When weighing SEO’s job availability to its interest, no city has looked better over the past 6 months than Phoenix.

Using a method called feature scaling, I developed a formula to compare SEO job supply vs. demand to rank the best cities in America to get an SEO job, one through seventy-five. You can read them all on my latest post that was linked in the beginning, but here are the top five.

Best Cities in the US to Get an SEO Job

Top 5 cities in America to get an SEO job

What it could mean for your career

No, I’m not telling you to move to Arizona. Relative to many other fields, the SEO job market is favorable in most places. Also, with technology paving the way for more telecommuting roles, you can practice SEO from basically anywhere in the world.

What I am recommending is if you’re thinking of relocating, don’t just evaluate the job and the pros and cons of living in the new city. You should also consider the SEO job market as much as you can. If it doesn’t work, how easy will it be to get a similar position nearby? Of course, you can always increase your odds by building strong networking relationships and continuing to deepen and broaden your skillset.

Here’s to a great SEO career for you in 2017!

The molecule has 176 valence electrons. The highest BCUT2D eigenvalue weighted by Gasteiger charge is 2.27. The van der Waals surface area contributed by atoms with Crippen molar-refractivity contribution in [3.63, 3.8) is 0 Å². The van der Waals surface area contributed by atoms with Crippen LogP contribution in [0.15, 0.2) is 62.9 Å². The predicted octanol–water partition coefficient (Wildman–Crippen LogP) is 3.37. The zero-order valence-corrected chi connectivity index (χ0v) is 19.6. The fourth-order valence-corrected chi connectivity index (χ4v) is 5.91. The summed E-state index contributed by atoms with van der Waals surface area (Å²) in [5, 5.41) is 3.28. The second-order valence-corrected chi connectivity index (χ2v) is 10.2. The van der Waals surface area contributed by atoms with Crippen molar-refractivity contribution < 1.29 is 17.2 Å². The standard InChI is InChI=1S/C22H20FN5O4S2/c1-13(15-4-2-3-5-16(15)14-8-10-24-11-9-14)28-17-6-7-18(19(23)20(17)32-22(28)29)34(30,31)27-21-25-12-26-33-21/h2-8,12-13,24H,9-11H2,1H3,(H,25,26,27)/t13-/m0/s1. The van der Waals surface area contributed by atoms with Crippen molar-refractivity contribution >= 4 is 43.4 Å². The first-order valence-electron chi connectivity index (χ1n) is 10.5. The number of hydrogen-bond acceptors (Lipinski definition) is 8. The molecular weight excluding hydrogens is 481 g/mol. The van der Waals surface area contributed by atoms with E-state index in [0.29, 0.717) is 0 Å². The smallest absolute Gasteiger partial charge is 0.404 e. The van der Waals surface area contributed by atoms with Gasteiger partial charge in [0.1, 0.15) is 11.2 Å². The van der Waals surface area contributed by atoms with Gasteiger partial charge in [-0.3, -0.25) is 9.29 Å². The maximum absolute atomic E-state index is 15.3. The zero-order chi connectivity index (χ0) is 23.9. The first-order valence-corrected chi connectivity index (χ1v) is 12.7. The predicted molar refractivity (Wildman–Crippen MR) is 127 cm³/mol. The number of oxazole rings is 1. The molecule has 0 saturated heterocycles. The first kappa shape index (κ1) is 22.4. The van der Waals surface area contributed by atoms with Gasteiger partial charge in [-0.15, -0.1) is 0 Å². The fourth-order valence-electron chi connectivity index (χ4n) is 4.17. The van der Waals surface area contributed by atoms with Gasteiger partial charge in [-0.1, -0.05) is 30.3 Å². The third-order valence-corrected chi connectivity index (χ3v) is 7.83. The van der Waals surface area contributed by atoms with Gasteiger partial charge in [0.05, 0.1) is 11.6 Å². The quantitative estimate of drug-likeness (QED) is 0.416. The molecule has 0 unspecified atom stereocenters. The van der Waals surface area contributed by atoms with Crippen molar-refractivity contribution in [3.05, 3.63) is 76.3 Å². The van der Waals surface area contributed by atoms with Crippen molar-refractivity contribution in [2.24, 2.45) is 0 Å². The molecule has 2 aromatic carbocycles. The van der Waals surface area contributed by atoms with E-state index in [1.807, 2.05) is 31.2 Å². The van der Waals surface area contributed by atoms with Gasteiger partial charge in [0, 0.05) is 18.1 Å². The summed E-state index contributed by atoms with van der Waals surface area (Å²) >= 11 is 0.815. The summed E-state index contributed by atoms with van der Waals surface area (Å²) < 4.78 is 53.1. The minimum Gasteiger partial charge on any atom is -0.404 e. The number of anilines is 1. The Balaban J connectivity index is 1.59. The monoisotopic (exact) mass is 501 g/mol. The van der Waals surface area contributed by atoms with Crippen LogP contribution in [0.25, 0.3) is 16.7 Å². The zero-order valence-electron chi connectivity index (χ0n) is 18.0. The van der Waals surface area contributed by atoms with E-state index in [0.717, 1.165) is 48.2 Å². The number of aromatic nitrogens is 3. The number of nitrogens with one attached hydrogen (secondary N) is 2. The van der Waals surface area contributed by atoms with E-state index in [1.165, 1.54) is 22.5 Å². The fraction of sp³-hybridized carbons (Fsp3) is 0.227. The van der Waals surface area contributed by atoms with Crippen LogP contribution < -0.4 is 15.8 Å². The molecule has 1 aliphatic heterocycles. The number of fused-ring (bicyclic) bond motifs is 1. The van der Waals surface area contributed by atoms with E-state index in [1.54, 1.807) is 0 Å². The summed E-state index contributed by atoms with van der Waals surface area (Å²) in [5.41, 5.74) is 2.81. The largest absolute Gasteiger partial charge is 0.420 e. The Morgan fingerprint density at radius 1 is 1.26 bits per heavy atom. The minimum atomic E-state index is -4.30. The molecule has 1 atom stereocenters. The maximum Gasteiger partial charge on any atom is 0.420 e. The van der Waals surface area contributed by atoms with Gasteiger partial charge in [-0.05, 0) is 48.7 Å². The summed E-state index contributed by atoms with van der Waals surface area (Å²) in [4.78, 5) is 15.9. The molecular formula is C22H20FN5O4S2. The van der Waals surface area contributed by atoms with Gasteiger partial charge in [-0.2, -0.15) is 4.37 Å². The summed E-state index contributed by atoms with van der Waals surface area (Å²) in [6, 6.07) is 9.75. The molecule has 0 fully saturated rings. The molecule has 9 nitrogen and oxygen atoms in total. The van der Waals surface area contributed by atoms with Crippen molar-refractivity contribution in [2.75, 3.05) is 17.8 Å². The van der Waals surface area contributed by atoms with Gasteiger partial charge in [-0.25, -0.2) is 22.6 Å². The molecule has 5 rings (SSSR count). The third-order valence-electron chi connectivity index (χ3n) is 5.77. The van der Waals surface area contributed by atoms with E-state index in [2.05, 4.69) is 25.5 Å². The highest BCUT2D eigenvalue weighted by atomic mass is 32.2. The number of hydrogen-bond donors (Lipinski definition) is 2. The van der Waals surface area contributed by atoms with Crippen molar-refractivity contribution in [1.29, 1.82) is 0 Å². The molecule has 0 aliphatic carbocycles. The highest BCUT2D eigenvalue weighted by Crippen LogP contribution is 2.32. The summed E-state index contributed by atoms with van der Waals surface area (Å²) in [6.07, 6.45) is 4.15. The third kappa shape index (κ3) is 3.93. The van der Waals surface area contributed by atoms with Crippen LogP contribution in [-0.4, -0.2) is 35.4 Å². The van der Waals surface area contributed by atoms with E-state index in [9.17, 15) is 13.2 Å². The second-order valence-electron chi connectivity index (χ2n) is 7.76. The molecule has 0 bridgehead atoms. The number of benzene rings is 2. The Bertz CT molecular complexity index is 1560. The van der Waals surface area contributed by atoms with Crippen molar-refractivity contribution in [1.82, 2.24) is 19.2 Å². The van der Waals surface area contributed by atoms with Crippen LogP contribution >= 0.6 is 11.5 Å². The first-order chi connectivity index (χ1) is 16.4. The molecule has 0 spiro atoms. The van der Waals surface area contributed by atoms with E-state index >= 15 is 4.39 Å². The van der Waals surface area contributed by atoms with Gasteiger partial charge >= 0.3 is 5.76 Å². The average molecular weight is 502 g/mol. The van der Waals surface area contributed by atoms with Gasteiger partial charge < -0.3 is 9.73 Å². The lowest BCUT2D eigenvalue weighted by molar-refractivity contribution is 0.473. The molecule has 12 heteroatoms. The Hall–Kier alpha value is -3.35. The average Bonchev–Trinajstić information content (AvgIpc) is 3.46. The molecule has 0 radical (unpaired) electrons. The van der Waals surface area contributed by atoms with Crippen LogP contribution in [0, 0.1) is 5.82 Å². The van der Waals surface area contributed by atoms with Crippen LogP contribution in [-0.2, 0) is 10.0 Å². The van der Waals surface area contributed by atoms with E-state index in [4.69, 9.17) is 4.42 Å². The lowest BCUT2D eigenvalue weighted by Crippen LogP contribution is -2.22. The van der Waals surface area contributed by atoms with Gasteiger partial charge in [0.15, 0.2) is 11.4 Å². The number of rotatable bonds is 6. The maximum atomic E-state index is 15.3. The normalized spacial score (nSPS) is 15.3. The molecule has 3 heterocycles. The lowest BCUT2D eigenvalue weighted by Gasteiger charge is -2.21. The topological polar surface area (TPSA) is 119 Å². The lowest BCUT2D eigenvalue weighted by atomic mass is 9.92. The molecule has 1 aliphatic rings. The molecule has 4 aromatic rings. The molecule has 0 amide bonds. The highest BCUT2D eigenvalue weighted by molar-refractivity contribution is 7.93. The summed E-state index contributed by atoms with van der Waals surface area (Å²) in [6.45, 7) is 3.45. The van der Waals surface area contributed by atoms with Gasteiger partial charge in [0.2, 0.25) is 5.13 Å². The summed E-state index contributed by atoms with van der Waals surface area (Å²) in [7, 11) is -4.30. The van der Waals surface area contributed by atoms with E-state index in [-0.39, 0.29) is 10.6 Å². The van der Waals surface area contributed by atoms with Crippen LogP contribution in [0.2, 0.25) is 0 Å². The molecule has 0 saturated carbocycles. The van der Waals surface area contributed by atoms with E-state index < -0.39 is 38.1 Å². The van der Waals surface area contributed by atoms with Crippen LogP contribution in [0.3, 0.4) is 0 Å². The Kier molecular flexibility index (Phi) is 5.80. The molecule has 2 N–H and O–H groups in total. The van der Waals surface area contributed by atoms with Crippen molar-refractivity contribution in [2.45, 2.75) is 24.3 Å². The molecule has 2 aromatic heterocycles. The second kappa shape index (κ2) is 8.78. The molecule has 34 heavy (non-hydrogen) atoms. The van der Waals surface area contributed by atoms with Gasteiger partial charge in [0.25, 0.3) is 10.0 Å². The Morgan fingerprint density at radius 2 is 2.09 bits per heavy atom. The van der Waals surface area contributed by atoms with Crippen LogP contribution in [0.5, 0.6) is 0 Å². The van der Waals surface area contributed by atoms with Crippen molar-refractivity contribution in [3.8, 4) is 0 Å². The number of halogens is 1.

two people toasting beers

Image Credits:

Image courtesy of Unsplash (Pixabay, edited via PAINT.net)
Image courtesy of geralt (Pixabay, edited via PAINT.net)
All other images from Tylor Hermanson and SandboxSEO.com

[Source:-SEJ]

SEO in the IT Company C-Suite

Internet Marketing has been a big deal for a long time now; it’s definitely mainstream marketing at this point. But Internet Marketing means different things to different people—Social media marketing, banner advertising, pay-per-click ads, email newsletters, email direct marketing, affiliate marketing, electronic press releases, etc. Any and all of these may be an important part of your optimal online marketing mix, depending upon the specifics of your business and resources. However, there is one online marketing method that nearly EVERYONE should be pursuing. Yet even today in 2017, I find that too many technology companies–yes, even technology companies — are not effectively utilizing this marketing method and it’s very surprising to me. I’m referring to Search Engine Optimization (SEO).